TechCrunch is more than just a site with words. We're also building a growing stable of podcasts focused on the most critical topics relating to the startup and venture capital worlds. To help you find the right show for your interests, we've compiled our audio output from the week.
Embedded below is the latest from Chain Reaction, our new and stellar crypto-focused podcast hosted by Lucas and Anita. You will also find Found, a long-form bit of work that goes deep on the real saga of company formation, from Jordan and Darrell. There's an audio-only version of TechCrunch Live hosted by Matt that features founders and investors discussing successful pitch decks. Finally, there's Equity, TechCrunch's long-running, Webby-award-winning podcast focused on venture capital and the latest startup news, hosted by Natasha, Mary Ann and Alex.
And if you are more into the written over the spoken word, well we have newsletters on the above topics as well.
The TechCrunch Podcast
Episode 4: The battle for BNPL buyers and other TC news
Welcome back to The TechCrunch Podcast where you’ll hear everything you need to know about the week’s top stories in tech from the people who wrote them. This week our host, Managing Editor Darrell Etherington, talks with Mary Ann Azevedo about two fintech giants, Affirm and Stripe, partnering up and what that means for competitors and Brian Heater comes on to preview next week’s Apple Worldwide Developer Conference. And as always, you’ll get a rundown of the week’s top news on TechCrunch.
Articles from the episode:
Other news from the week:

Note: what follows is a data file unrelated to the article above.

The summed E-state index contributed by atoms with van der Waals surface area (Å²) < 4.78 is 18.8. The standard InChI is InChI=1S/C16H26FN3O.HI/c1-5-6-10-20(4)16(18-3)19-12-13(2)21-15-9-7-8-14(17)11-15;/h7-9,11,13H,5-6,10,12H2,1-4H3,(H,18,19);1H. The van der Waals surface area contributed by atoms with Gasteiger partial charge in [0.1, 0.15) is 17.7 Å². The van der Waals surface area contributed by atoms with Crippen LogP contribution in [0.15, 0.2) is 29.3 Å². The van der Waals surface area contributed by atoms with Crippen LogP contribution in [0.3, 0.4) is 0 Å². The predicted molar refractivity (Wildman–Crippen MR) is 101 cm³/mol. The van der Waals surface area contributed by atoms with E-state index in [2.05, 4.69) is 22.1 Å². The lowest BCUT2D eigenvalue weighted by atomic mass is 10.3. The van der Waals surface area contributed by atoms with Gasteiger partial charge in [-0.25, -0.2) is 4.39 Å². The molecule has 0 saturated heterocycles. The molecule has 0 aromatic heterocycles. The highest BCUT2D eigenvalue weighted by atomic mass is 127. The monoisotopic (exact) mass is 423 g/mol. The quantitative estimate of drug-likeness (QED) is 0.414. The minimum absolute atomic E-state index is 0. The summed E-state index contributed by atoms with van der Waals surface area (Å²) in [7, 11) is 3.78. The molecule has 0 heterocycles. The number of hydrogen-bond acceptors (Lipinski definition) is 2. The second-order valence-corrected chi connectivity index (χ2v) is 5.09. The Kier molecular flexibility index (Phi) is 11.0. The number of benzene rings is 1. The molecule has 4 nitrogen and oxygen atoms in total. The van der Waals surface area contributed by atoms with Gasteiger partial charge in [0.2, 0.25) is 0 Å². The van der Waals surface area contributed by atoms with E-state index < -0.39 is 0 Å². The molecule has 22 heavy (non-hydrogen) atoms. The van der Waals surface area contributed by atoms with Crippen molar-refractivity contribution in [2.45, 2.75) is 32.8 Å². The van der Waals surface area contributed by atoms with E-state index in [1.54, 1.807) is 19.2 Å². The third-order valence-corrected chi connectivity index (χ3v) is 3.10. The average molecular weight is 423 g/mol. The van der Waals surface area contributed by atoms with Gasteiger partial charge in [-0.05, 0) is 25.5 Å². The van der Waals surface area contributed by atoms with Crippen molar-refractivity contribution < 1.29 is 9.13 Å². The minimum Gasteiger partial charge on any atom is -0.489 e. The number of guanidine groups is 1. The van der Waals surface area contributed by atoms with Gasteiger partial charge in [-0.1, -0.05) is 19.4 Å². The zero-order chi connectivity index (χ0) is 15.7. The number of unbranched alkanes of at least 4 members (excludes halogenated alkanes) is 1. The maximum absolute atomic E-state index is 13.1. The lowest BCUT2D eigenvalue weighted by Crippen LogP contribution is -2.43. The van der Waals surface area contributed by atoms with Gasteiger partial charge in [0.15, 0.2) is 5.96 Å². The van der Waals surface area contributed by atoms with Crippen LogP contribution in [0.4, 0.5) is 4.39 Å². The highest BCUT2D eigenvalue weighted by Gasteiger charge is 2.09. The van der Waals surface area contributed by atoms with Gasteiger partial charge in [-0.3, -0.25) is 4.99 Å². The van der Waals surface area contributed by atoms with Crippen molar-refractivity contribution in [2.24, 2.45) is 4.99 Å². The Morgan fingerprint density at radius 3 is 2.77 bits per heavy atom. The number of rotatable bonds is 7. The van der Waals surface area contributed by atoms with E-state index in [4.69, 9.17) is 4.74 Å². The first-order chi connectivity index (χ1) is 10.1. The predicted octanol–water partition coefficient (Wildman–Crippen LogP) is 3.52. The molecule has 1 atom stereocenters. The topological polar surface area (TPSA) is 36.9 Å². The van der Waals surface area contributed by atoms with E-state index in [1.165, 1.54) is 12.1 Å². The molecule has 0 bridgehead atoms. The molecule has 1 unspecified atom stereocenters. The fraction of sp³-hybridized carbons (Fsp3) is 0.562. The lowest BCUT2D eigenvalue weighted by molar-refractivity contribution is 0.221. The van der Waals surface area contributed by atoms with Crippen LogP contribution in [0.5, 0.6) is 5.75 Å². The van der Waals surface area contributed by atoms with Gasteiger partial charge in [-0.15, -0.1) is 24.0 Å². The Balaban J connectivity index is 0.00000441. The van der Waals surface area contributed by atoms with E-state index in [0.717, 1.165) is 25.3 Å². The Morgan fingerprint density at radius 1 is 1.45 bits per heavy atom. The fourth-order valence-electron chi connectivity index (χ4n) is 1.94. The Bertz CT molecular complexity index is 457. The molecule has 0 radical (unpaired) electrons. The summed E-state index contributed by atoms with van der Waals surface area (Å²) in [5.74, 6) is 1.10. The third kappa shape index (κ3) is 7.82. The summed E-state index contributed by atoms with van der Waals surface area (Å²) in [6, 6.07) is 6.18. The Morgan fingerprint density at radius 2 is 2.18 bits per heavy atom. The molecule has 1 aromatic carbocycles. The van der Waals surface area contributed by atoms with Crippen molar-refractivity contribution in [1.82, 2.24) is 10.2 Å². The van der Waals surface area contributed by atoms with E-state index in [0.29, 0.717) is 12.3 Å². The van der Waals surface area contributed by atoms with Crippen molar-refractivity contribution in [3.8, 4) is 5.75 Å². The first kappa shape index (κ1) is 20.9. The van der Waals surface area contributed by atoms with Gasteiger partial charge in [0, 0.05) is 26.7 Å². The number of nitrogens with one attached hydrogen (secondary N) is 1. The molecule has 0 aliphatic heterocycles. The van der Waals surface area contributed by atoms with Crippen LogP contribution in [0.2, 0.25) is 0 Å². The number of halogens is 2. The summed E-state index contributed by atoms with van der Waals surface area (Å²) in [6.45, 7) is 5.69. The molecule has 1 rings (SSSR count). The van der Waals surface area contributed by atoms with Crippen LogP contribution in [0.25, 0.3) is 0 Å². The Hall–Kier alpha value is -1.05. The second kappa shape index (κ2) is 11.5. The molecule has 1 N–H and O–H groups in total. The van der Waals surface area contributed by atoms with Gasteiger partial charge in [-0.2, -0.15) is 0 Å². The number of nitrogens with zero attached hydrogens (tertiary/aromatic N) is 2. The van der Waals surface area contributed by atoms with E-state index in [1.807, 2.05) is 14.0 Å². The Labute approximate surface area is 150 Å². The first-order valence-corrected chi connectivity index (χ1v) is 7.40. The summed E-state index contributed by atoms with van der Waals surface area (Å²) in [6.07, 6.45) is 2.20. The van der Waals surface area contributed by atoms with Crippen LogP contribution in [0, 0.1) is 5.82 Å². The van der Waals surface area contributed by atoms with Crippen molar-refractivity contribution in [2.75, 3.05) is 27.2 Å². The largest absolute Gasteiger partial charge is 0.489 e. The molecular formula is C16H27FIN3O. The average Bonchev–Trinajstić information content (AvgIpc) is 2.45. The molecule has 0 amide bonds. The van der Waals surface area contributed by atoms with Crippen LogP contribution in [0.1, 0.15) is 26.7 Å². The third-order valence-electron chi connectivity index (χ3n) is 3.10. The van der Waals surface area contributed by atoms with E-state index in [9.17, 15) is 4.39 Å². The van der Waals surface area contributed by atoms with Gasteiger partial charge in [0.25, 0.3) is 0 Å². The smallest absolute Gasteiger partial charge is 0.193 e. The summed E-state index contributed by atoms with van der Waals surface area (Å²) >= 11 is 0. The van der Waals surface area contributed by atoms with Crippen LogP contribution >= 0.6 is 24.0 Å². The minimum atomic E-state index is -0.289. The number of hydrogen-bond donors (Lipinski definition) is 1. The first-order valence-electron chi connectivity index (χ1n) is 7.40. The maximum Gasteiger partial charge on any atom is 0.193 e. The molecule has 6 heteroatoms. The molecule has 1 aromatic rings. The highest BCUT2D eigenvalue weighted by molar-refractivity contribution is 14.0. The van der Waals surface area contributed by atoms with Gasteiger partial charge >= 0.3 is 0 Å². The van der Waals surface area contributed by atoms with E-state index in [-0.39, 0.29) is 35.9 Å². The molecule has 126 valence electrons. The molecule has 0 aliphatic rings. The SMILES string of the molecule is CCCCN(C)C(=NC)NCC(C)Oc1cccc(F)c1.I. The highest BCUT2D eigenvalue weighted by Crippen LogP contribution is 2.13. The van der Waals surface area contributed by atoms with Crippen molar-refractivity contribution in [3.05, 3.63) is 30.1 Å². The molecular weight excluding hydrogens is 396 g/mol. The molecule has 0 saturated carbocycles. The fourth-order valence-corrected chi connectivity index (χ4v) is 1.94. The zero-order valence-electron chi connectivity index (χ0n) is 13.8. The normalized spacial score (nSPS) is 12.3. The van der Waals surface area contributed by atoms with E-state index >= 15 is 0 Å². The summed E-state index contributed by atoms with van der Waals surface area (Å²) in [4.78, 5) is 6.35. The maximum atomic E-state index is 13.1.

Episode 9: a16z VC on crypto criticism and their $4.5 billion bet (with Sriram Krishnan)
Welcome back, this week Lucas and Anita discuss investor drama facing blockchain startups during the market crash and the major piece of crypto legislation that just went live on the U.S. Senate floor. In their interview this week, Anita and Lucas chat with Sriram Krishnan. Krishnan is a general partner at Andreessen Horowitz (a16z), which he joined after a trifecta of senior roles at Twitter, Facebook and Snap. Krishnan recently joined the crypto team at a16z, which recently debuted a new $4.5 billion crypto mega fund. We chatted about crypto controversy and opportunities in web3 social with Krishnan. Our interview was edited for length and clarity.
Subscribe to the Chain Reaction newsletter to dive deeper: https://techcrunch.com/newsletters
The TechCrunch Live Podcast
Episode 7: Building founder/investor relationships and using grants to fund startups
Funding radical startups addressing climate change with Natel Energy and Breakthrough Energy Ventures
Libby Wayman, partner at Breakthrough Energy Ventures (Bill Gate's climate investment firm), and Gia Schneider co-founder and CEO of Natel Energy join TechCrunch's Matt Burns on this episode of TechCrunch Live. Gia Schneider brought along a pitch deck that won over investors including Breakthrough Energy Ventures. As she explains during the episode, the company was far from an overnight success.
The project started in 2005 and the company was founded in 2009. Natel Energy looked to government grants in the early days as way to fund the development without dilated the company's cap table. Libby Wayman explained in detail how startups can apply for and use grants. This is a process she recommends for company's like Natel Energy.
Eventually, as Natel Energy developed its technology and business, the company sought venture capital and won over Breakthrough Energy Ventures. Hear how Natel Energy fits within Breakthrough's investment thesis and what the firm looks for when investing in companies.